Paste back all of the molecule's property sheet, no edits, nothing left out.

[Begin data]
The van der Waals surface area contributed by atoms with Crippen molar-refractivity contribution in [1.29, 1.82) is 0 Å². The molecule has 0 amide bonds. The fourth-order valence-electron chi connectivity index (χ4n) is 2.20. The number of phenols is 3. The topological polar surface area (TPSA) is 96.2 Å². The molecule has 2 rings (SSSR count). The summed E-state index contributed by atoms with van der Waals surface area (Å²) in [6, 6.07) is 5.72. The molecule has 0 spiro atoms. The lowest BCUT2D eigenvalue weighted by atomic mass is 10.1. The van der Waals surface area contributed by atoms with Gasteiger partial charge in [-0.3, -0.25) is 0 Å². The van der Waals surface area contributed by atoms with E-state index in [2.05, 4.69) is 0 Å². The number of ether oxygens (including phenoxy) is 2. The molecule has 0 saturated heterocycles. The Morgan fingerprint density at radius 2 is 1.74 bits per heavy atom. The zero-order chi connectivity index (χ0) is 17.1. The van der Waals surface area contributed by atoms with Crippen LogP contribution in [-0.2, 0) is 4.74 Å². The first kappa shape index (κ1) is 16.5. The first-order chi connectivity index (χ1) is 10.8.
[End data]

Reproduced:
The van der Waals surface area contributed by atoms with Crippen molar-refractivity contribution in [1.29, 1.82) is 0 Å². The molecule has 0 amide bonds. The fourth-order valence-electron chi connectivity index (χ4n) is 2.20. The number of phenols is 3. The topological polar surface area (TPSA) is 96.2 Å². The molecule has 2 rings (SSSR count). The summed E-state index contributed by atoms with van der Waals surface area (Å²) in [6, 6.07) is 5.72. The molecule has 0 spiro atoms. The lowest BCUT2D eigenvalue weighted by atomic mass is 10.1. The van der Waals surface area contributed by atoms with Gasteiger partial charge in [-0.3, -0.25) is 0 Å². The van der Waals surface area contributed by atoms with E-state index in [2.05, 4.69) is 0 Å². The number of ether oxygens (including phenoxy) is 2. The molecule has 0 saturated heterocycles. The Morgan fingerprint density at radius 2 is 1.74 bits per heavy atom. The zero-order chi connectivity index (χ0) is 17.1. The van der Waals surface area contributed by atoms with Crippen LogP contribution in [-0.2, 0) is 4.74 Å². The first kappa shape index (κ1) is 16.5. The first-order chi connectivity index (χ1) is 10.8.